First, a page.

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Fibrous dysplasia (Rind sign)
Last updated by drk on 09/28/2009 03:00 AM (Read: 14442 times)

Classically, fibrous dysplasia lesions are intramedullary, expansile, and well defined lucent lesion in the diaphysis or metaphysic ("long lesion in long bone"). Although endosteal scalloping may be present, a smooth cortical contour is always maintained (absence of periosteal reaction). Lesions show varying degrees of hazy density with a ground-glass quality, although some may appear almost completely radiolucent or sclerotic. The lesion may be surrounded by a layer of thick, sclerotic reactive bone termed a rind. The classic rind is most commonly seen in proximal femur.

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Erosive (inflammatory) osteoarthritis
Last updated by drk on 09/21/2009 03:00 AM (Read: 14896 times)

Erosive osteoarthritis is typically bilateral and symmetrical, and it occurs in the interphalangeal, particularly distal interphalangeal, joints of the hands. The disease most commonly occurs in postmenopausal women, and it may be hereditary. The erosions are centrally located in contrast to the marginal erosions in rheumatoid arthritis. Joints assume a gull-wing configuration, with central erosions flanked by raised lips of bone.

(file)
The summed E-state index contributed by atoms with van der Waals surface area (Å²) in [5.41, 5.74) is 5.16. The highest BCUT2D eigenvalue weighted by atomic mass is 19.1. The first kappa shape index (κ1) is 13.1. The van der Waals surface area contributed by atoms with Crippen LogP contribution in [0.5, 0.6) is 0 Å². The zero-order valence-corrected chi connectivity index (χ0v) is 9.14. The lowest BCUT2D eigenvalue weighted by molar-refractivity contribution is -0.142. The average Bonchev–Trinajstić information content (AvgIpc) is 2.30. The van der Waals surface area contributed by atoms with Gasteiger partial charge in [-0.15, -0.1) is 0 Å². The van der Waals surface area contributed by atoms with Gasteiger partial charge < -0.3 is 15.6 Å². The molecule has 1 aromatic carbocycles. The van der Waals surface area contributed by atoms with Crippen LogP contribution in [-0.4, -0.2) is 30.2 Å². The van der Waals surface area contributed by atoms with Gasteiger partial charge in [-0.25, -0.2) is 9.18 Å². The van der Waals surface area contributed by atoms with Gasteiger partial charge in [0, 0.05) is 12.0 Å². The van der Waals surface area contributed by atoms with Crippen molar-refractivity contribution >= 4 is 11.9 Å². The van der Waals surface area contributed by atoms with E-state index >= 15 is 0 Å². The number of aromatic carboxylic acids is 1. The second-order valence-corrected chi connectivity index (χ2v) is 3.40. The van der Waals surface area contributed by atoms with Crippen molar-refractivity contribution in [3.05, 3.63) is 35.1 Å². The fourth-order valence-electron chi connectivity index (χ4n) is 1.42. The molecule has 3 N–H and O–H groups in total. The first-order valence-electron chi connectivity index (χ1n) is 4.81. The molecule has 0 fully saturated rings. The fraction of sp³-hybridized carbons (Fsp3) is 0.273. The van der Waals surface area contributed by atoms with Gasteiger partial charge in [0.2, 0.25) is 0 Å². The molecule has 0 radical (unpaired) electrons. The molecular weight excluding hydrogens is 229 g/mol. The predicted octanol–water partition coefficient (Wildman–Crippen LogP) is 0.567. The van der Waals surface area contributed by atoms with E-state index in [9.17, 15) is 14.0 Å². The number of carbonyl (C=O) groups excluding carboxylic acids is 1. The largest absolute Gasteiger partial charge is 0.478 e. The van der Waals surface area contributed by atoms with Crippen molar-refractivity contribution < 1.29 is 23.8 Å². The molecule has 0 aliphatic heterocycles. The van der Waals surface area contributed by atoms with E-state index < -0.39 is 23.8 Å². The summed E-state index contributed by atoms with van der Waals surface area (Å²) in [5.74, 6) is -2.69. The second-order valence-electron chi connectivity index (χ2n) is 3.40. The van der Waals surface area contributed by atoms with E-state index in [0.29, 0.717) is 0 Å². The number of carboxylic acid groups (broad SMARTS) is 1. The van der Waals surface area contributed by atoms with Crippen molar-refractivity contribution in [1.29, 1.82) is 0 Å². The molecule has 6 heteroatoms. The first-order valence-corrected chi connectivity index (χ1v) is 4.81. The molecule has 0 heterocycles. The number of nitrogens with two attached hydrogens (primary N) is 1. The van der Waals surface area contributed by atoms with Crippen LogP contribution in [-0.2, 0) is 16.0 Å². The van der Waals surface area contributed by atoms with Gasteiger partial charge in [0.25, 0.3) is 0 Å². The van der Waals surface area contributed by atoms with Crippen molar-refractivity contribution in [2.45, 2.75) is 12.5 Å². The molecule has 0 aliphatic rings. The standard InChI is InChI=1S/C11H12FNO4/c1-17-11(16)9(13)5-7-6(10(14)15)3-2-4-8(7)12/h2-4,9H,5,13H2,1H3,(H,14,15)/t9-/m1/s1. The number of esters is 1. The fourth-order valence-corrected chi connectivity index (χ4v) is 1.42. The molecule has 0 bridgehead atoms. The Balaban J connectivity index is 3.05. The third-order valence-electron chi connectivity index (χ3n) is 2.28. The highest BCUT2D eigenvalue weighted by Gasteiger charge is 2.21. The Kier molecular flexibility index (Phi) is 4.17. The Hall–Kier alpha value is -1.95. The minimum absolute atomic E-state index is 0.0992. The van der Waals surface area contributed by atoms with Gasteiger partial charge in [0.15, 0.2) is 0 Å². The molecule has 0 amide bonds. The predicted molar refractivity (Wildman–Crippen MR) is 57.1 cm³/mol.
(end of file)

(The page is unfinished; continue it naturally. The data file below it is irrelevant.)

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Tuft fracture in the ring finger - Bone sarcoidosis
Last updated by drk on 09/20/2009 06:11 PM (Read: 42274 times)

Skeletal involvement is seen in approximately 5% - 10% of patients with sarcoidosis. The phalanges in the hands and feet are most frequently affected. Radiologic features are characterized by cystic or lacelike appearance which is bilateral in distribution, usually at the ends in small bones (hands and feet). The articular spaces are usually intact, unless extensive lesions (punched-out lesions) develop. Calcification is absent. A subcutaneous soft-tissue mass or tenosynovitis may also be present.

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Absent semimembranosus muscle
Last updated by drk on 07/28/2009 03:00 AM (Read: 6950 times)

Semimembranosus muscle may be reduced or absent, quite large or double in which case arising mainly from the sacrotuberous ligament giving a slip to the femur or adductor magnus.

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Insufficiency fracture of sacrum and iliac bone
Last updated by drk on 07/16/2009 04:49 PM (Read: 15672 times)

Insufficiency fracture is a subgroup of stress fracture caused by the effect of normal or physiologic stress upon weakened bone.

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